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'Frog Music' Sounds A Barbaric (But Invigorating) Yawp

Tuesday, April 01, 2014

San Francisco in the summer of the 1876, between the Gold Rush and the smallpox epidemic, is the setting for Emma Donoghue's boisterous new novel, Frog Music.

There's real frog music in these pages, the riveting cries of the creatures hunted by Jenny Bonnet, one of the two main characters. She's a pistol-packing, pants-wearing gal in a town where pants on women are one of the few cardinal sins, and she scratches out a living catching frogs and selling them to local restaurants.

As the book opens, Jenny comes rolling along a busy San Francisco street on a stolen bicycle. "Drinkers shuffle arm in arm from bar to bar, bawling dirty choruses; knots of men head for the bordels on Commercial or Pacific ... Smallpox be damned: nobody's staying in tonight." She accidentally knocks down a French danseuse (famous for her "leg dance" on local stages) named Blanche Beunon, not yet in her mid-twenties, and the mother of an undernourished waif. Some bumpy "meet cute," as they say in the movies.

So now here's Blanche, also picking herself up off the street. She supplies the other frog music in the novel, the charming songs she sings while putting on her erotic shows, mostly at Madame Johanna's House of Mirrors. Blanche has cobbled together her earnings from the dance hall and prostitution so she can buy a small building in Chinatown. Here she supports her former circus aerialist consort Arthur and his acrobat pal Ernest — and now and then gives them both sexual succor in boldly described early morning acrobatics.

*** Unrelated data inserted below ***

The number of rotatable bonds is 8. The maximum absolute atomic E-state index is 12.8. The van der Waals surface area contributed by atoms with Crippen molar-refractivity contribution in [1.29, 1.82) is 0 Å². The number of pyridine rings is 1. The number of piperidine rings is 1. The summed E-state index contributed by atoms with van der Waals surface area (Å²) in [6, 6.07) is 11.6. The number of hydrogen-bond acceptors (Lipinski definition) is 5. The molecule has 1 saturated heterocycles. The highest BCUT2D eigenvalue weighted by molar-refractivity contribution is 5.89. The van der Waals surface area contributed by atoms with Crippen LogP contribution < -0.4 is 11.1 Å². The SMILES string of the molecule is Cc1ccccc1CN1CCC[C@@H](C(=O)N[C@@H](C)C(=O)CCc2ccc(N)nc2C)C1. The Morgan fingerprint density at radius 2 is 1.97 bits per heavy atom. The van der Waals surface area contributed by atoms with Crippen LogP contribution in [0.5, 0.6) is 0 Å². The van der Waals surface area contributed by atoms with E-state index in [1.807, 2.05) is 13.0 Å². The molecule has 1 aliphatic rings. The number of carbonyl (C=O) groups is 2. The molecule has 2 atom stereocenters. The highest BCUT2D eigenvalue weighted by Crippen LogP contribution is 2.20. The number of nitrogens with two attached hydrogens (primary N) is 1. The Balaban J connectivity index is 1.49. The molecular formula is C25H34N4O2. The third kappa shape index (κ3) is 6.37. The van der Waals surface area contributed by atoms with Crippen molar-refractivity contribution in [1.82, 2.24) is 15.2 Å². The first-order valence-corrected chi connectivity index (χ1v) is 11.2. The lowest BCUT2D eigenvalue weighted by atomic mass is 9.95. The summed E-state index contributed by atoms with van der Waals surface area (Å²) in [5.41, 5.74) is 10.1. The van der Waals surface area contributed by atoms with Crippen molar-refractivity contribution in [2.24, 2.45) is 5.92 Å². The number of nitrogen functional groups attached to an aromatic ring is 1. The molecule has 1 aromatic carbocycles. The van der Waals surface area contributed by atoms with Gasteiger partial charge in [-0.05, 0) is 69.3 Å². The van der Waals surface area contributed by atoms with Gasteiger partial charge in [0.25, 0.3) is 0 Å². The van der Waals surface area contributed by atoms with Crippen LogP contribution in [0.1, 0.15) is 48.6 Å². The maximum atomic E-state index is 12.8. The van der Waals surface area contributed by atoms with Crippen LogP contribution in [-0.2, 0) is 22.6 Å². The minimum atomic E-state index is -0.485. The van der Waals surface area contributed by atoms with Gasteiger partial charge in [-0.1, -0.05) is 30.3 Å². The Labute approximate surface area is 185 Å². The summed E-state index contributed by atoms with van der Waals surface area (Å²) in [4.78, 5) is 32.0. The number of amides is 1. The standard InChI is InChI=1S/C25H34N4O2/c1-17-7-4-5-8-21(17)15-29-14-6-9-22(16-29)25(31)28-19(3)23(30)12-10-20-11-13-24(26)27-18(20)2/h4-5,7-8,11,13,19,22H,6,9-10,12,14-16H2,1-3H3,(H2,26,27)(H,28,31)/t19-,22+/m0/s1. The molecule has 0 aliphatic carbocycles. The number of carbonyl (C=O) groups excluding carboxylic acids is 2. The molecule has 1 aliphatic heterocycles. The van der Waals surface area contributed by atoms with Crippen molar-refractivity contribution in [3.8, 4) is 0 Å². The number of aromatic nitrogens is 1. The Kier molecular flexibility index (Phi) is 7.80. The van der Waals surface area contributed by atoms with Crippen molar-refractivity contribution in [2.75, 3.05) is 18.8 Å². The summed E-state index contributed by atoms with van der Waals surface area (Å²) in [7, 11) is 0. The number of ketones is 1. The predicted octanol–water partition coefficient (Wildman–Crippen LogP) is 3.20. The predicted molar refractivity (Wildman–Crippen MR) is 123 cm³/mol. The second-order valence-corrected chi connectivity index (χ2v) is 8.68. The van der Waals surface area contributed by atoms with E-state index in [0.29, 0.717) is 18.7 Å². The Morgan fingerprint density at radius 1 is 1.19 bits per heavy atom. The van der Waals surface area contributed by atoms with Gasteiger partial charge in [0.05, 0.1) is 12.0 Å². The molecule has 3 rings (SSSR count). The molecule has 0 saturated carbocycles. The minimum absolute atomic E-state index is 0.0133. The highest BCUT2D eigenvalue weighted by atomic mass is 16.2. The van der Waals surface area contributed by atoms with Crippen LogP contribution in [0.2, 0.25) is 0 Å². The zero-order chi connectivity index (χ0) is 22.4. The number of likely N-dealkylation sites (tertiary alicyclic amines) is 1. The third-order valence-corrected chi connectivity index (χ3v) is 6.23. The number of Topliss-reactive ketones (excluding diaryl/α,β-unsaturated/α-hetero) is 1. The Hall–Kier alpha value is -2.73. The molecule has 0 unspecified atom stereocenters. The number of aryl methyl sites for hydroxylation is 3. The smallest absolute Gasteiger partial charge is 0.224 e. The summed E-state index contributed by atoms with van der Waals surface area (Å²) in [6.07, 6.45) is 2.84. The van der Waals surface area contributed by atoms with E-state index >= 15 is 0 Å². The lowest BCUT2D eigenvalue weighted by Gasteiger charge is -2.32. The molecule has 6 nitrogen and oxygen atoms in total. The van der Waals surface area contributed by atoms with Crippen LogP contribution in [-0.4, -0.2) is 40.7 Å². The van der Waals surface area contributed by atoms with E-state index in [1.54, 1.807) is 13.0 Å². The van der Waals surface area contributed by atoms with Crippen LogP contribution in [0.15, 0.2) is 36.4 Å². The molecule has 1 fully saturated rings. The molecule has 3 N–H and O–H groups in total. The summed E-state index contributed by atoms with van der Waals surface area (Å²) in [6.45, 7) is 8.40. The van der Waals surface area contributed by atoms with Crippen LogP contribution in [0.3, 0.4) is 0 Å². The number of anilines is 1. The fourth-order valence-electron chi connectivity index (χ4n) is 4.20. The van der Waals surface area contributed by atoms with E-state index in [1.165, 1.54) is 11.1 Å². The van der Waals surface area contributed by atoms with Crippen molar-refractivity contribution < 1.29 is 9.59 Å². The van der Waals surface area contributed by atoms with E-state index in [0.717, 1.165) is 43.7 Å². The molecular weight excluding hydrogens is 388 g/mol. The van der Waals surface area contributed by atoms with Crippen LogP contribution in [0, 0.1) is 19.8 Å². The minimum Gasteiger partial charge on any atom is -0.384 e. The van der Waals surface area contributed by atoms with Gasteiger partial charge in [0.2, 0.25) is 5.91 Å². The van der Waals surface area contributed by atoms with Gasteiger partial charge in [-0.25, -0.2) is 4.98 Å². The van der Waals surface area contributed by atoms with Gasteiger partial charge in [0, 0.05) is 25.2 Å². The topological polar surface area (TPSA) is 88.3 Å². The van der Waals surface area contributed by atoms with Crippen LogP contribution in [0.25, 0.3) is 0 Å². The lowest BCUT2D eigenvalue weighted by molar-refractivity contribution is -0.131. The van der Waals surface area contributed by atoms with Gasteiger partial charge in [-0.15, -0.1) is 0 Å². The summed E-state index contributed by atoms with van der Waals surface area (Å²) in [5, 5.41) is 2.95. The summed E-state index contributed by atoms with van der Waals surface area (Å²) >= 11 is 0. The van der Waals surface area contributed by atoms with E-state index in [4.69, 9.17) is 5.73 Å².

Jenny, poor fabulous Jenny — a former prostitute herself — has little except for her bicycle, sleeping where she can, including the streets where a smallpox epidemic rages. And it's not a spoiler to say that before the first chapter ends, she's dead from buckshot, fired by an unknown killer through the blinds of the flophouse room she's sharing with Blanche.

The novel itself shows a lot of leg, dancing back and forth between the few days before the murder (in which we get to see the growing friendship between the two women) and the days after (in which Blanche tries to figure out the mystery of her dear new friend's death). This sets a jaunty pace, and emerging from it is a portrait quite compelling of two strong, if eccentric, women and the city they live in: raucous, violent, charming, filthy, plague-ridden San Francisco. And what turns out to be a portrait — complete with explicit scenes of intense fornication and blazing fisticuffs — of their brief affair.

Though Donoghue poses the book as a mystery — who killed Jenny Bonnet? — it's equally a celebration of love despite hardships galore, and the rising call of motherhood against near impossible odds. With, I should add, a soundtrack on the page of vintage music hall songs, some of which are the raunchiest you'll ever hear. Cock your head! Listen! Ah! Frog music!

Copyright 2014 NPR. To see more, visit http://www.npr.org/.

Source: NPR

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